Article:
Exploring cultures and communities – the slow way

Letter from Europe

  • — Issue 2009/10 posted by hidden europe on

Wander along the Via Porta Palermo in Mazara del Vallo and you might easily think you were in North Africa. The fishing port on the southwest coast of Sicily is an extraordinary spot, a little haven of North Africa in southern Europe. It happens to be the place where Arab forces first landed in Sicily during their invasion in 827 AD, marking the start of a period of Arabic influence that is still detectable in Sicily today.

article summary —

Dear fellow travellers

Wander along the Via Porta Palermo in Mazara del Vallo and you might easily think you were in North Africa. The fishing port on the southwest coast of Sicily is an extraordinary spot, a little haven of North Africa in southern Europe. It happens to be the place where Arab forces first landed in Sicily during their invasion in 827 AD, marking the start of a period of Arabic influence that is still detectable in Sicily today - in the cuisine, in the local Sicilian dialect which (like Maltese) incorporates Arabic loanwords and, most notably, in the twelfth-century Zisa Palace in Palermo.

Interestingly, by the time the Zisa Palace was constructed, the Normans had supplanted the Arabs as masters of Sicily, but a strong tradition of Islamic architecture and garden design continued even after the Arabs had left. The Zisa Palace has typical Islamic ornament, such as stalactite vaulting (known as muqarnas), Arabic style tilework and an Arabic inscription over the palace's main entrance.

Move over to the other side of the island, and the old town of Mazara del Vallo incorporates the former Arab casbah that nowadays is occupied mainly by migrants from Tunisia. So Arabic voices (mingled with a little French) echo across the streets and alleys. The Mazara fishing fleet - one of the largest in all Italy - relies heavily on Tunisian labour, and the native Sicilians are well disposed towards their North African townsfolk. Some of these Tunisians are second generation settlers, yet still their children attend the town's Tunisian school and are educated mainly in Arabic, following a curriculum designed in Tunisia. North African teenagers gather in cafés off the Via Porta Palermo while Italian kids of the same age keep their distance.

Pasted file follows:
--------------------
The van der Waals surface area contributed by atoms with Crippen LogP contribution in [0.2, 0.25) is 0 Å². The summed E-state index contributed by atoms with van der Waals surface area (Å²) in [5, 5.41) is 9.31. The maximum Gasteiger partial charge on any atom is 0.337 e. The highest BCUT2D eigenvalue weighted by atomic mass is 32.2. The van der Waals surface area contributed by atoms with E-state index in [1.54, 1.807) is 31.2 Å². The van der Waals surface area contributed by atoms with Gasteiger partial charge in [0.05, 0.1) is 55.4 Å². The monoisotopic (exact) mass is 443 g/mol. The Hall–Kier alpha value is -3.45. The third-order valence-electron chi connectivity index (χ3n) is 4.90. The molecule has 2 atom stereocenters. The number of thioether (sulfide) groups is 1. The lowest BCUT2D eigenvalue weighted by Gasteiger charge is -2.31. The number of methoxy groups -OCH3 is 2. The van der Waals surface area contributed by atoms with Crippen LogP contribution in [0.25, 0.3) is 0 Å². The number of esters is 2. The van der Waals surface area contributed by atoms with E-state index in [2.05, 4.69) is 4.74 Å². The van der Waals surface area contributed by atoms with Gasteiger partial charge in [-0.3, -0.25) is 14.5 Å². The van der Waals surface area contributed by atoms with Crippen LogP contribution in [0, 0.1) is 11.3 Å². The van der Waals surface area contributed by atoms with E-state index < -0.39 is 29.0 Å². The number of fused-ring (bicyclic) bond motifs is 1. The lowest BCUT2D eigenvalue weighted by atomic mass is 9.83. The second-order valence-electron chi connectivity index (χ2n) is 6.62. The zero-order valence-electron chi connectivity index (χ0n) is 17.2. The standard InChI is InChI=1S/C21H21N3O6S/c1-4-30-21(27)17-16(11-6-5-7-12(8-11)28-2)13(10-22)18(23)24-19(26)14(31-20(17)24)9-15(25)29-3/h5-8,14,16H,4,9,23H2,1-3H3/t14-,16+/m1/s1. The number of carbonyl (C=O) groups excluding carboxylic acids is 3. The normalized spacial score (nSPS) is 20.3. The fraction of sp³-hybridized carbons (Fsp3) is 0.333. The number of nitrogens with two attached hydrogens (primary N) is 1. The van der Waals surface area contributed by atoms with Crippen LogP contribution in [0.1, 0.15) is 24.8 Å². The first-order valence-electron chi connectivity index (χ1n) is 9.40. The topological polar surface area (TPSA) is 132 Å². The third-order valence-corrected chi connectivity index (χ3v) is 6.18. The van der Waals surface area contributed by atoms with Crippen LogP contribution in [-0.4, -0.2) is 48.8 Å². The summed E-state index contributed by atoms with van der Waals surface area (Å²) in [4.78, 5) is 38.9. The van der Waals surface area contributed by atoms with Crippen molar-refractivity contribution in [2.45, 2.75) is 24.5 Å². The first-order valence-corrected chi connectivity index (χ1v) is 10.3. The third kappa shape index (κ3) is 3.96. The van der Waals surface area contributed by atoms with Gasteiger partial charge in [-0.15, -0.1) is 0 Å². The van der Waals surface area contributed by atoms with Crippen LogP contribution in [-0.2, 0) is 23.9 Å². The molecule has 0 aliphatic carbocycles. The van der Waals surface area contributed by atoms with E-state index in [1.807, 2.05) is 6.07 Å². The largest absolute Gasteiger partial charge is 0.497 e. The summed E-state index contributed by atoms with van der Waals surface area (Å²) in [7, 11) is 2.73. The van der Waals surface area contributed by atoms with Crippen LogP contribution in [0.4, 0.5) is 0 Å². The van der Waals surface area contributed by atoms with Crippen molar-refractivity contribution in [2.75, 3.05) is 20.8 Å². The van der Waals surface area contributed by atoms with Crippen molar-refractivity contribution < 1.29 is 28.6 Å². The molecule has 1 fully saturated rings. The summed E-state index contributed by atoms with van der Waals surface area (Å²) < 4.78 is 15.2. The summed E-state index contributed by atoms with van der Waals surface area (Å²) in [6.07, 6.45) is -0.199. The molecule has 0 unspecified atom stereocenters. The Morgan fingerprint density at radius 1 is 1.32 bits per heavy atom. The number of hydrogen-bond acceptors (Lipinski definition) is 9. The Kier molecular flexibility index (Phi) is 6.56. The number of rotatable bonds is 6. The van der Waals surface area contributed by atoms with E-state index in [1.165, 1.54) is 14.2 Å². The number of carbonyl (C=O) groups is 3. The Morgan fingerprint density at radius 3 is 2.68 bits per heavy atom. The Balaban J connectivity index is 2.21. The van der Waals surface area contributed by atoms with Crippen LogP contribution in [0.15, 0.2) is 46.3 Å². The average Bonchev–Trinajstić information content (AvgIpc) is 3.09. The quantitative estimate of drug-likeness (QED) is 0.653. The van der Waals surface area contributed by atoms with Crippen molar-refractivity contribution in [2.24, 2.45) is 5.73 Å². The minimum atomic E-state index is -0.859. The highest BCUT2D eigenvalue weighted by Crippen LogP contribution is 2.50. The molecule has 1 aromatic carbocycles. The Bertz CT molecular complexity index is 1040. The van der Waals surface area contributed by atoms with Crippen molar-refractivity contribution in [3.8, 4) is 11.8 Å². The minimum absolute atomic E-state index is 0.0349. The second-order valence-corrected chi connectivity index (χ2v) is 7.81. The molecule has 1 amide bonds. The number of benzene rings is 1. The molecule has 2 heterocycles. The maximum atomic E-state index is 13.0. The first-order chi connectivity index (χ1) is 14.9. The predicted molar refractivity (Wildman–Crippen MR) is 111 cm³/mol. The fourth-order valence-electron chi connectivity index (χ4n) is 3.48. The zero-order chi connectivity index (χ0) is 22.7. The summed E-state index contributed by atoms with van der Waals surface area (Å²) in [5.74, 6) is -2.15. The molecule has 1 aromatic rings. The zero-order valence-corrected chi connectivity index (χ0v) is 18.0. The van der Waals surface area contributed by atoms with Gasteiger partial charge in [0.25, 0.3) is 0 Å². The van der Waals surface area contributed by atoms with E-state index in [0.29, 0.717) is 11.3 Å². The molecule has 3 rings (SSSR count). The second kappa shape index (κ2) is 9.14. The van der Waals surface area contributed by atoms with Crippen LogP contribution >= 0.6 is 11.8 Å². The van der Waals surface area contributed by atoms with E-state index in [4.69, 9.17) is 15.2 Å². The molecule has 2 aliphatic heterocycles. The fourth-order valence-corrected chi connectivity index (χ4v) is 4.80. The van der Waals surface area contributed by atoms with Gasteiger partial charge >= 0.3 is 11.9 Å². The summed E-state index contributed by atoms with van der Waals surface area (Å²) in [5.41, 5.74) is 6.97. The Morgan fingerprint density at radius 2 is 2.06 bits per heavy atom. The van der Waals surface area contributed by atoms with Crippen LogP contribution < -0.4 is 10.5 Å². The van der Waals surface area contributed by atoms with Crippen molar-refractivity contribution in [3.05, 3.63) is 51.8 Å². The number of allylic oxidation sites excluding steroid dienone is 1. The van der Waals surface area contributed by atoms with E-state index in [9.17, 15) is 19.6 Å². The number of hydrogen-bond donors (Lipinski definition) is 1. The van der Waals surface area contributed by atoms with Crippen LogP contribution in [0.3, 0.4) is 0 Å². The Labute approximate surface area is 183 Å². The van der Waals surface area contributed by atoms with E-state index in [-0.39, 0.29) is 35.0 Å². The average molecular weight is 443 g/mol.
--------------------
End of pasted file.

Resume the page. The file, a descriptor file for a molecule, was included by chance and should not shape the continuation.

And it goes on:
Perhaps it is the very proximity of their Tunisian homeland that has discouraged integration. Tunis is only a short hop away, a ten hour journey on the twice weekly boat from nearby Trápani. The fact that many of the men work on the fishing fleet surely encourages the perception among the Tunisian community in Mazara that home is just over the horizon. North African families who came to Mazara in the nineteen sixties really believed that their stay in Sicily would be very temporary, and forty years later they (and now their children) still display many of the attitudes of short term migrants, maintaining very close links with their extended families across the water.

Nicky Gardner and Susanne Kries
(editors, hidden europe magazine)

In our regular hidden europe e-brief we try and give a flavour of the sort of topics that feature in our print magazine. The current issue of hidden europe, for example, has two articles that pick up on this theme of Arabic influence in Europe. One looks at the distinctive cultural landscape of the Palmeral de Elche in Spain and the other notes a peculiarly Ottoman grave in Budapest. You can see the full table of contents of that issue here.

This article was published in Letter from Europe.

About The Authors

hidden europe

and Susanne Kries manage hidden europe, a Berlin-based editorial bureau that supplies text and images to media across Europe. Together they edit hidden europe magazine. Nicky and Susanne are dedicated slow travellers. They delight in discovering the exotic in the everyday.